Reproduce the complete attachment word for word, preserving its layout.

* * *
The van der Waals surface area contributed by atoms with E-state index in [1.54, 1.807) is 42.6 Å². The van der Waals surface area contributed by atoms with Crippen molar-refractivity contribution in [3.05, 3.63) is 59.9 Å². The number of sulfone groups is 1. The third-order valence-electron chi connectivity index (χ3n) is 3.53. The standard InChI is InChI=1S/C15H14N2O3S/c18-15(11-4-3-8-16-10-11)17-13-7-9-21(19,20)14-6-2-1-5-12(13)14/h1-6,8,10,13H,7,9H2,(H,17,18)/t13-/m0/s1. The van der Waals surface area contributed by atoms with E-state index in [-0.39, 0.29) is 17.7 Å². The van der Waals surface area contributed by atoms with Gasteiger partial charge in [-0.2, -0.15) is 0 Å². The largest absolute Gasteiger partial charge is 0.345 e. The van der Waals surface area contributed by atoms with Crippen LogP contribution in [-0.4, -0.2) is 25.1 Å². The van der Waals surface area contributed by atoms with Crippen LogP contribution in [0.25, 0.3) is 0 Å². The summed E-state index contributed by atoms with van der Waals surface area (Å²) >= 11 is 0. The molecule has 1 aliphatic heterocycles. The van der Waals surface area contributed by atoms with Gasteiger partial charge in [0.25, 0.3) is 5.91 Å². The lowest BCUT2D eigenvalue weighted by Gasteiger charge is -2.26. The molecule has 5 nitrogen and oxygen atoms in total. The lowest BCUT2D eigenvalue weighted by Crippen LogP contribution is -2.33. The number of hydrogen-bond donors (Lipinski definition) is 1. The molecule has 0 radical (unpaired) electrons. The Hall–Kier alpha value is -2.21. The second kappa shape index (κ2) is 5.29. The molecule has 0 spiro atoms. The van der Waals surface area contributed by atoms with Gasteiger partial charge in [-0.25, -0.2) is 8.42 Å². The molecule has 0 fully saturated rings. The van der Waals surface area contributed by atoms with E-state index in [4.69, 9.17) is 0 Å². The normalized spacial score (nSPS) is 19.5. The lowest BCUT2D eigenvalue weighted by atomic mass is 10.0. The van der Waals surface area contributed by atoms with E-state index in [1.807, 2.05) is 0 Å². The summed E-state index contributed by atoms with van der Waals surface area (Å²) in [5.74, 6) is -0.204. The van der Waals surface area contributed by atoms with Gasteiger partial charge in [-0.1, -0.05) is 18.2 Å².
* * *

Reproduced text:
The van der Waals surface area contributed by atoms with E-state index in [1.54, 1.807) is 42.6 Å². The van der Waals surface area contributed by atoms with Crippen molar-refractivity contribution in [3.05, 3.63) is 59.9 Å². The number of sulfone groups is 1. The third-order valence-electron chi connectivity index (χ3n) is 3.53. The standard InChI is InChI=1S/C15H14N2O3S/c18-15(11-4-3-8-16-10-11)17-13-7-9-21(19,20)14-6-2-1-5-12(13)14/h1-6,8,10,13H,7,9H2,(H,17,18)/t13-/m0/s1. The van der Waals surface area contributed by atoms with E-state index in [-0.39, 0.29) is 17.7 Å². The van der Waals surface area contributed by atoms with Gasteiger partial charge in [-0.2, -0.15) is 0 Å². The largest absolute Gasteiger partial charge is 0.345 e. The van der Waals surface area contributed by atoms with Crippen LogP contribution in [-0.4, -0.2) is 25.1 Å². The van der Waals surface area contributed by atoms with Crippen LogP contribution in [0.25, 0.3) is 0 Å². The summed E-state index contributed by atoms with van der Waals surface area (Å²) >= 11 is 0. The molecule has 1 aliphatic heterocycles. The van der Waals surface area contributed by atoms with Gasteiger partial charge in [0.25, 0.3) is 5.91 Å². The lowest BCUT2D eigenvalue weighted by Gasteiger charge is -2.26. The molecule has 5 nitrogen and oxygen atoms in total. The lowest BCUT2D eigenvalue weighted by Crippen LogP contribution is -2.33. The number of hydrogen-bond donors (Lipinski definition) is 1. The molecule has 0 radical (unpaired) electrons. The Hall–Kier alpha value is -2.21. The second kappa shape index (κ2) is 5.29. The molecule has 0 spiro atoms. The van der Waals surface area contributed by atoms with Gasteiger partial charge in [-0.25, -0.2) is 8.42 Å². The molecule has 0 fully saturated rings. The van der Waals surface area contributed by atoms with E-state index in [4.69, 9.17) is 0 Å². The normalized spacial score (nSPS) is 19.5. The lowest BCUT2D eigenvalue weighted by atomic mass is 10.0. The van der Waals surface area contributed by atoms with E-state index in [1.807, 2.05) is 0 Å². The summed E-state index contributed by atoms with van der Waals surface area (Å²) in [5.74, 6) is -0.204. The van der Waals surface area contributed by atoms with Gasteiger partial charge in [-0.1, -0.05) is 18.2 Å².